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Multi - Care Community Services Ltd Good

Reports


Inspection carried out on 19 April 2017

During a routine inspection

Multi - Care Community Services Ltd is a domiciliary care providing the regulated activity of personal care to people living in their own homes.

This inspection was undertaken by one inspector. At the last inspection on 19 March 2015 the service was rated as ‘Good’. At this inspection we found the service remained ‘Good’.

There was a registered manager in post. A registered manager is a person who has registered with the Care Quality Commission (CQC) to manage the service. Like registered providers, they are ‘registered persons’. Registered persons have legal responsibility for meeting the requirements in the Health and Social Care Act 2008 and associated Regulations about how the service is run.

People were supported safely as staff were knowledgeable about reporting any incidents of harm. There were a sufficient number of staff employed and recruitment procedures ensured that only suitable staff were employed. Risk assessments were in place and actions were taken to reduce these risks such as assisting people with their medicines and when supporting people when accessing the community. Arrangements were in place to ensure that people were supported and protected with the safe management of their medicines.

The registered manager and staff understood the requirements of the Mental Capacity Act (MCA) 2005. People were supported to have choice and control over their lives as much as possible. Staff supported people in the least restrictive way possible; the policies and procedures in the service supported this practice.

People were supported to access a range of health care professionals and they were provided with opportunities to increase their levels of independence. Health assessments were in place to ensure that people were supported to maintain their health and wellbeing. There were effective links with healthcare professionals.

A staff training and development programme was in place and procedures were in place to review the standard of staff members’ work performance. Staff were supported and trained to do their job.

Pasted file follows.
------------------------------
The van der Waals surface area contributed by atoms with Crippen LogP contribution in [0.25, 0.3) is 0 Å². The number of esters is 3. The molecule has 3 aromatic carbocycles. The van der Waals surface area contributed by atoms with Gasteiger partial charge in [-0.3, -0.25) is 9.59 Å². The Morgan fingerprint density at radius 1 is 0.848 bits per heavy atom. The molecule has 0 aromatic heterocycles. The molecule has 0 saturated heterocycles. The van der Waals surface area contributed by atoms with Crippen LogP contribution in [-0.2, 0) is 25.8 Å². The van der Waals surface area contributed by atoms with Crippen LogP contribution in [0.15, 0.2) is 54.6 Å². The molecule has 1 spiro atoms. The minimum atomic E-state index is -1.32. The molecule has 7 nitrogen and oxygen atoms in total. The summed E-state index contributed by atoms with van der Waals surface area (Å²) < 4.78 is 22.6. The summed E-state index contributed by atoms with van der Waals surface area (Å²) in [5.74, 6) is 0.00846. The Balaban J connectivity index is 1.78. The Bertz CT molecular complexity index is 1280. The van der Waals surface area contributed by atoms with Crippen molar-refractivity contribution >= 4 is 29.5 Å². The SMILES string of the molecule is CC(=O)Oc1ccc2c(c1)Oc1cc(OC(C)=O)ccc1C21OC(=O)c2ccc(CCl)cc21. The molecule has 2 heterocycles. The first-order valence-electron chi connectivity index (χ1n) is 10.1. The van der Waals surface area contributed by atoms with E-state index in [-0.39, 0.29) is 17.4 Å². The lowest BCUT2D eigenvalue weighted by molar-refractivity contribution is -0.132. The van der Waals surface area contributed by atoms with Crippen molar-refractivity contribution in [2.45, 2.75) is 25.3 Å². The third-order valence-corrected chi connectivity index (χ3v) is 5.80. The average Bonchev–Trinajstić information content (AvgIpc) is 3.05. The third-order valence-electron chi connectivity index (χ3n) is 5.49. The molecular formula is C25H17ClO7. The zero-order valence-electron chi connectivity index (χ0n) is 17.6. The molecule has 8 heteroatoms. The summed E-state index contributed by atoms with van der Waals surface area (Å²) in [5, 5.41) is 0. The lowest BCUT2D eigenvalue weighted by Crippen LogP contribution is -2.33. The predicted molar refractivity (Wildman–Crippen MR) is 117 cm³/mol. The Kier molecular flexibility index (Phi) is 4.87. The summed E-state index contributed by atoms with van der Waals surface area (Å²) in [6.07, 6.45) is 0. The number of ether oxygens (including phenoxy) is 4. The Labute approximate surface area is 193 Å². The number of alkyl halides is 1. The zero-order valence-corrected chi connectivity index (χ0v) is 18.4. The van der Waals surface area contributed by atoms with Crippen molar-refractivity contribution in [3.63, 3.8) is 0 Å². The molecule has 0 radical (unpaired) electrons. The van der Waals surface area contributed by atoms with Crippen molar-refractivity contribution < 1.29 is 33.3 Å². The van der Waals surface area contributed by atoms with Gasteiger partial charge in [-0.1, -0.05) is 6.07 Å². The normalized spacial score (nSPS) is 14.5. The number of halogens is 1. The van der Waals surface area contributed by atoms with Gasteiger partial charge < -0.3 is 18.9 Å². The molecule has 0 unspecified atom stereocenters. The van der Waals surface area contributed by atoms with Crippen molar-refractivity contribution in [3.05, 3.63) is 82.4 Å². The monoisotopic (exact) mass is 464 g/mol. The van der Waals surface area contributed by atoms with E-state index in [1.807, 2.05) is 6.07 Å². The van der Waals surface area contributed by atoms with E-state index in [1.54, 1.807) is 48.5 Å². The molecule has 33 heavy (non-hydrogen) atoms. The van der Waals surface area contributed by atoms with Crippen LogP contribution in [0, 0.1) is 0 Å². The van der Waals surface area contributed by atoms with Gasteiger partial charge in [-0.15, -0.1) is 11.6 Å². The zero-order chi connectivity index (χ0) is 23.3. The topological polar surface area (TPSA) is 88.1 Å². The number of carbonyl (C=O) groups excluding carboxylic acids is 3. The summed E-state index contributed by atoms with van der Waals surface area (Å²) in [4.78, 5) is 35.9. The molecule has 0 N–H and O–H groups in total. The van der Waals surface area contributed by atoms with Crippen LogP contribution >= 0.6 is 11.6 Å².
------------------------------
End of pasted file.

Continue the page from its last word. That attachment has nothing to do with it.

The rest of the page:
Staff supported people with their individual nutritional and dietary requirements when required.

People’s privacy and dignity were respected and their care and support was provided in a caring and patient way. A complaints procedure was in place and complaints had been responded to, to the satisfaction of the complainant. People could raise concerns with the management team and staff at any time.

The provider had quality assurance processes and procedures in place to monitor the quality and safety of people’s care. People and their relatives were able to make suggestions in relation to the support and care provided.

Inspection carried out on To Be Confirmed

During a routine inspection

Multi-Care Community Services Limited is registered to provide personal care to people who live in their own homes. There were 54 people using the service when we visited. The inspection took place on 19 March 2015 and we gave the provider 48-hours’ notice before we visited. This was to ensure that the registered manager was available to facilitate the inspection.

The last inspection was carried out on 30 September 2014 when we found the provider was not meeting all the requirements of the Health and Social Care Act 2008 (Regulated Activities) Regulations 2010 we assessed against. We found that the provider was not meeting the regulations relating to care and welfare, medicines, staff recruitment and quality assurance.

The provider sent the Care Quality Commission a report setting out the actions they would take to improve the above areas. At our inspection on 19 March 2015 we saw that improvements had been made.

There was a registered manager in post. A registered manager is a person who has registered with the Care Quality Commission (CQC) to manage the service. Like registered providers, they are ‘registered persons’. Registered persons have legal responsibility for meeting the requirements in the Health and Social Care Act 2008 and associated Regulations about how the service is run.

Staff were knowledgeable about reporting any abuse. There were a sufficient number of staff and recruitment procedures ensured that only suitable staff were employed. Risk assessments were in place and actions were taken to reduce identified risks. Arrangements were in place to ensure that people were supported and protected with the safe management of medicines.

Not all staff had received training on the Mental Capacity Act 2005 and the Deprivation of Liberty Safeguards (DoLS). This legislation sets out how to proceed when people do not have capacity and what guidelines must be followed to ensure that peoples freedoms are not restricted.